Concepts of extreme programming were first implemented in practice by Kent Beck, who is considered to be the creator of this new software development approach. Extreme Programming (XP) was developed during the realization of the C3 project (Chrysler Comprehensive Compensation) (Beck, 2000). The idea of this project was to combine a series of different salary systems into one software application. First development attempt failed due to the complexity of the requirements and difficulties in integration (Beck, 2000). The Waterfall approach used in the development did not yield results. In this critical moment Kent Beck with his XP team was invited to take over the project, and start the development from scratch. Only one year after, they delivered the first working version of the software. The C3 project was eventually interrupted, but the fact that 8 XP programmers managed to develop a functional system of 2000 classes and 3000 methods – remained. The XP approach was then tested, improved and set up for widespread use.
Although XP was not the first agile approach to software development, it is the approach that popularized the use of agility. According to the data from Cutter Consortium (Maljkovic, 2008), in year 2001, 38% of respondents used XP in their everyday software development, which is more than all other agile approaches together.
XP is used in small and medium-sized teams (6-20 people) who make programs with quickly changing conditions and requirements (Beck, 2000). Teams work closely with clients, avoiding advance planning and great documentation on the account of rapid iterations which provide the client with a realistic result.
XP allows the production of long-term software and the ability to react to sudden requirement changes. As explained by Maljkovic (2008), it is based on values of simplicity, communication, feedback, courage and respect. According to the author, XP belongs to Adaptive Software Development methodologies, because it focuses on several key aspects of the process and gives developers the freedom to adjust other aspects to formal validation, management configuration, environment conditions, deadlines and quality standards.
Although XP does not adhere to classic waterfall project life cycle, planning is an important aspect of development, and is emphasized throughout literature. As stated by Beck (2001:13),
Plans are about figuring out a likely course of events and the consequences of the inevitable changes.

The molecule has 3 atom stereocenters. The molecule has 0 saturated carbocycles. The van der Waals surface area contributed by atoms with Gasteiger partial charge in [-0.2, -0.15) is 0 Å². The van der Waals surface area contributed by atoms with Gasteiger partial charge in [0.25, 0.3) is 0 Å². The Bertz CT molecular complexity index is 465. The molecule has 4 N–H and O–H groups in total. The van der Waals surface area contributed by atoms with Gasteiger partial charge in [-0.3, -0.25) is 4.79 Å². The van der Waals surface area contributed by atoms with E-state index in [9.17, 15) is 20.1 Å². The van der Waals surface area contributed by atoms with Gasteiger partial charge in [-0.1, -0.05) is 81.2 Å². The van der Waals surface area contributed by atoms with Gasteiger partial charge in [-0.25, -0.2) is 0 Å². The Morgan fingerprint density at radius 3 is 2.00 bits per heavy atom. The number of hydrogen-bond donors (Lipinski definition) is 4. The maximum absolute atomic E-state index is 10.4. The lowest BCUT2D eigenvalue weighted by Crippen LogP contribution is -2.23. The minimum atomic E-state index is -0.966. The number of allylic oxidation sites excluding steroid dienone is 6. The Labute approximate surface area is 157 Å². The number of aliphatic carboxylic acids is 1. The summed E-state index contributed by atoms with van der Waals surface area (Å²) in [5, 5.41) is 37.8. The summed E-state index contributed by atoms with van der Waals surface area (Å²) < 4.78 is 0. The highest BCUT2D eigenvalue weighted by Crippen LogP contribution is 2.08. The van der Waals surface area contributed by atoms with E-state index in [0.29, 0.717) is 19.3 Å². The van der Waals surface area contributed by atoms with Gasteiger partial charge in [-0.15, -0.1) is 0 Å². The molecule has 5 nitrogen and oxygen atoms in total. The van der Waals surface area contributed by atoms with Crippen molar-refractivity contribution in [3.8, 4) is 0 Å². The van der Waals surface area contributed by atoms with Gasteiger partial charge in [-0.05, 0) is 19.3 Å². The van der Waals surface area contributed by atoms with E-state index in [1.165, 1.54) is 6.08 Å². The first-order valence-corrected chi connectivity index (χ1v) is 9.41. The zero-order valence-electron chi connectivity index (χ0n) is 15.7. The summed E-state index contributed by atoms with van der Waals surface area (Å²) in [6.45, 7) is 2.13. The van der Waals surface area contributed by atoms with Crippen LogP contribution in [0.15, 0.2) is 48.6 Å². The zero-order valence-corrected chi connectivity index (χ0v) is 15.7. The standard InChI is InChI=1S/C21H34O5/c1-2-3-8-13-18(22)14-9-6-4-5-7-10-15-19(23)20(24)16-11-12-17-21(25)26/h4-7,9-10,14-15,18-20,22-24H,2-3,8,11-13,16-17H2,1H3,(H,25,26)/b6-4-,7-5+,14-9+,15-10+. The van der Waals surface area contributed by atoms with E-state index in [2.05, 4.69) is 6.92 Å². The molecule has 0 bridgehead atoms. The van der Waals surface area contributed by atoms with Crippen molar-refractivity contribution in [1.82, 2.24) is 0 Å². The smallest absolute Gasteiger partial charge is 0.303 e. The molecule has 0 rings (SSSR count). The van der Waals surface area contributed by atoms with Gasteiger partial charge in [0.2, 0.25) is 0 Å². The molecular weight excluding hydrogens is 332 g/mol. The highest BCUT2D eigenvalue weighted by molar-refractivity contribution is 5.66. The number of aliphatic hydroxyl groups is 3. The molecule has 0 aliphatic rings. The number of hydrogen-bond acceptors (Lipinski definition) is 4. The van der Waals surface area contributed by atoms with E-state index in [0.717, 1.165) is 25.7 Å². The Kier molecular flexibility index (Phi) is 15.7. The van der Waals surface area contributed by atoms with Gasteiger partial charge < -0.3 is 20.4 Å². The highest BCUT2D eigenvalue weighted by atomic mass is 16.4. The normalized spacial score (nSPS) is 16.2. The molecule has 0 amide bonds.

XP project planning involves collecting requirements and shaping them into User Stories, planning delivery at the project level, creating iteration plans for each individual iteration in the iterative software development. Small delivery and project velocity measurements play a crucial role in the overall project planning. In addition, XP project development emphasizes the importance of Daily Stand up Meetings and the “Move people around” practice (Wohlin, 2012).
In conclusion, I would say that project planning is of great importance in extreme programming. Just like in everyday life, if we want to develop something new and useful, we have to have a good plan. However, the agile nature of the XP methodology dictates that the planning is implemented in iterations, meaning that each iteration should be preceded by a well-defined plan, which is outlined in the team meeting.
 Beck, K 2000, Extreme Programming Explained : Embrace Change / Kent Beck, n.p.: Boston, MA ; Addison-Wesley, 2000.
 Beck, K, & Fowler, M 2001, Planning Extreme Programming / Kent Beck, Martin Fowler ; Illustrated By Jennifer Kohnke ; [Foreword By Tom Demarco], n.p.: Boston : Addison-Wesley, 2001.
 Baird, S. (2003), Extreme programming, Sams Publishing Maljkovic M, Peric N. (2008) XP (eXtreme Programming) Matematički fakultet, Univerzitet u Beogradu, skripta.
 Wohlin, C 2012, Agile Processes In Software Engineering And Extreme Programming [Electronic Book] : 13Th International Conference, XP 2012, Malmö, Sweden, May 21-25, 2012. Proceedings / Claes Wohlin (Ed.), n.p.: Berlin : Springer, 2012.